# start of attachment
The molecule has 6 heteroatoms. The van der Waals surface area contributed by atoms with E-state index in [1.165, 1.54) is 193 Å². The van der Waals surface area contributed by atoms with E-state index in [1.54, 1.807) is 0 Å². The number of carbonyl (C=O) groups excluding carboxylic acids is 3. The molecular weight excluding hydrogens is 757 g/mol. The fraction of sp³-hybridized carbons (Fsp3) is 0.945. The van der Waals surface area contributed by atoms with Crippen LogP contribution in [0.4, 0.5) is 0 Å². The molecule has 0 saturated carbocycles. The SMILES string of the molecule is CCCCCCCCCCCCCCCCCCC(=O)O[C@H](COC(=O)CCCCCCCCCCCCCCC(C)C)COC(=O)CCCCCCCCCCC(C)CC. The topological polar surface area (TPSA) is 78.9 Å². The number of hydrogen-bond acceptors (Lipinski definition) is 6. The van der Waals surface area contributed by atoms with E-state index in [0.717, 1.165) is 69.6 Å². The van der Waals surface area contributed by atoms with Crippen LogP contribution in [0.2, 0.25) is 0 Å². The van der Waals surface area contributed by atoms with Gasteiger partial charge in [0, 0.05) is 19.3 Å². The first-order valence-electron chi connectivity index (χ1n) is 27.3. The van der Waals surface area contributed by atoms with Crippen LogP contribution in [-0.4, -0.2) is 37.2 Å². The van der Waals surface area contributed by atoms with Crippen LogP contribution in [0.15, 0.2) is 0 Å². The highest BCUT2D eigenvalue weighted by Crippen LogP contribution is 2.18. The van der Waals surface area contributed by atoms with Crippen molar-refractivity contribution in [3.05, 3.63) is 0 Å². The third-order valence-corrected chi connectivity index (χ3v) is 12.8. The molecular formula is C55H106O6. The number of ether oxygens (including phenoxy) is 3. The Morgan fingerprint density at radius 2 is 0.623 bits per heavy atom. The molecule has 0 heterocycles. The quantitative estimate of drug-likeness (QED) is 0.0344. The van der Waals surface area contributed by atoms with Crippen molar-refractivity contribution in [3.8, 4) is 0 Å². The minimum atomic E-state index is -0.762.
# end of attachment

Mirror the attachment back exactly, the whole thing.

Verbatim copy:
The molecule has 6 heteroatoms. The van der Waals surface area contributed by atoms with E-state index in [1.165, 1.54) is 193 Å². The van der Waals surface area contributed by atoms with E-state index in [1.54, 1.807) is 0 Å². The number of carbonyl (C=O) groups excluding carboxylic acids is 3. The molecular weight excluding hydrogens is 757 g/mol. The fraction of sp³-hybridized carbons (Fsp3) is 0.945. The van der Waals surface area contributed by atoms with Crippen LogP contribution in [0.4, 0.5) is 0 Å². The molecule has 0 saturated carbocycles. The SMILES string of the molecule is CCCCCCCCCCCCCCCCCCC(=O)O[C@H](COC(=O)CCCCCCCCCCCCCCC(C)C)COC(=O)CCCCCCCCCCC(C)CC. The topological polar surface area (TPSA) is 78.9 Å². The number of hydrogen-bond acceptors (Lipinski definition) is 6. The van der Waals surface area contributed by atoms with E-state index in [0.717, 1.165) is 69.6 Å². The van der Waals surface area contributed by atoms with Crippen LogP contribution in [0.2, 0.25) is 0 Å². The van der Waals surface area contributed by atoms with Gasteiger partial charge in [0, 0.05) is 19.3 Å². The first-order valence-electron chi connectivity index (χ1n) is 27.3. The van der Waals surface area contributed by atoms with Crippen LogP contribution in [-0.4, -0.2) is 37.2 Å². The van der Waals surface area contributed by atoms with Crippen LogP contribution in [0.15, 0.2) is 0 Å². The highest BCUT2D eigenvalue weighted by Crippen LogP contribution is 2.18. The van der Waals surface area contributed by atoms with Crippen molar-refractivity contribution in [3.05, 3.63) is 0 Å². The third-order valence-corrected chi connectivity index (χ3v) is 12.8. The molecular formula is C55H106O6. The number of ether oxygens (including phenoxy) is 3. The Morgan fingerprint density at radius 2 is 0.623 bits per heavy atom. The molecule has 0 heterocycles. The quantitative estimate of drug-likeness (QED) is 0.0344. The van der Waals surface area contributed by atoms with Crippen molar-refractivity contribution in [3.8, 4) is 0 Å². The minimum atomic E-state index is -0.762.